Spot Relative Changes in Investment

In order to best analyze your competitive landscape, you should look for relative changes in investment. It’s common practice that companies will ramp up certain strategies such as content, social media, or campaigns when they have a big announcement coming up. If there is a sudden spike in content being produced about a certain topic, you can use the insights to predict where your competitors are headed. Companies may also ramp up certain activities when they are trying to fill gaps in the market. Tracking your own company’s activity against your competitors’ can help you catch strategic changes before they’re publicly announced.

For example, say your blog publishing cadence is eight posts per week, and you’re leading the charge when it comes to blog articles in your market. But when you’re digging into your competitive analysis, you notice that one of your competitors, who usually publishes three times per week, has doubled their posting frequency. This competitor likely noticed that there was a gap in the market and is increasing publishing efforts to take advantage of the gap. You may be on your way to losing your leadership position, and catching this shift allows you to be proactive about your strategy. The reverse trend can also be notable - finding a competitor decreasing their content publishing may offer up a new gap in the market that you can fill with your own marketing efforts.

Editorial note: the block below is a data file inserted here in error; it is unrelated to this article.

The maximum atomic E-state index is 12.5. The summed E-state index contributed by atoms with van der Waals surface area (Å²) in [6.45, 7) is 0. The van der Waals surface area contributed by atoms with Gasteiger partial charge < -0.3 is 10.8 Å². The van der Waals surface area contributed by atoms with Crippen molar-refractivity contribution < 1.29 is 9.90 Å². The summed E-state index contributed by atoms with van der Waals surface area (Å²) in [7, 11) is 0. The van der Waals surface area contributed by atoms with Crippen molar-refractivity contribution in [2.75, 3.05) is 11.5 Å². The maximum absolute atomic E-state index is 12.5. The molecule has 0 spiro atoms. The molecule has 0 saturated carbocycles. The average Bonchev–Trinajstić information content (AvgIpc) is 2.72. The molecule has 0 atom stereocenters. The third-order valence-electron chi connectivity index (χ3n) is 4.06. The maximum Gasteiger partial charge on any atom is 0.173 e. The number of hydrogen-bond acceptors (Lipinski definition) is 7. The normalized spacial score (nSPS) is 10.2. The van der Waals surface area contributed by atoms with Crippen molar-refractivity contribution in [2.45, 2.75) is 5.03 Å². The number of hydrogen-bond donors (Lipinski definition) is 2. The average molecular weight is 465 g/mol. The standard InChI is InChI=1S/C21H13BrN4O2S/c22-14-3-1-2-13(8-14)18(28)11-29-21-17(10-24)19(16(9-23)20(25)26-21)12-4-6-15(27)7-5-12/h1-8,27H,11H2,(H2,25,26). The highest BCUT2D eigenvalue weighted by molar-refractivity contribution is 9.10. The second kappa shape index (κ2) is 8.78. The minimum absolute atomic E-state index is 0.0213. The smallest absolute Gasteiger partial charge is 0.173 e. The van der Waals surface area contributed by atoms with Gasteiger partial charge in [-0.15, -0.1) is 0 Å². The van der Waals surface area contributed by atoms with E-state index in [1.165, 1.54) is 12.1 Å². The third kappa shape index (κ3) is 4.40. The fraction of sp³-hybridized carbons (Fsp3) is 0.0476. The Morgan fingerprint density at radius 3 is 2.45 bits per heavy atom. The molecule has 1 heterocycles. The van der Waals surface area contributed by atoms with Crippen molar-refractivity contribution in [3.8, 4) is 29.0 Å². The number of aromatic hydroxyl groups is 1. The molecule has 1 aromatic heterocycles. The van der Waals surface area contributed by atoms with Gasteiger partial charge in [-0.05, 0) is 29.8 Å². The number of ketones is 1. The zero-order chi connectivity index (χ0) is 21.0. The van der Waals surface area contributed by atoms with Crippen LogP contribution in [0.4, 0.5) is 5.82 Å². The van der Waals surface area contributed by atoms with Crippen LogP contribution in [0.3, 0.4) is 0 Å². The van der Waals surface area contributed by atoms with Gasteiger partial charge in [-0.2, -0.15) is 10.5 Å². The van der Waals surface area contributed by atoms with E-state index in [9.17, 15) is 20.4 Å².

Break Into Untapped Opportunities

While it’s important to pay attention to increasing efforts from competitors, it’s also important to keep an eye on where efforts are non-existent or have dwindled. The great part about tracking yourself alongside your competitors is that you can see where there are those gaps in the market - the whitespace. If you can find the whitespace in your market, you can break into that space and serve an unmet need.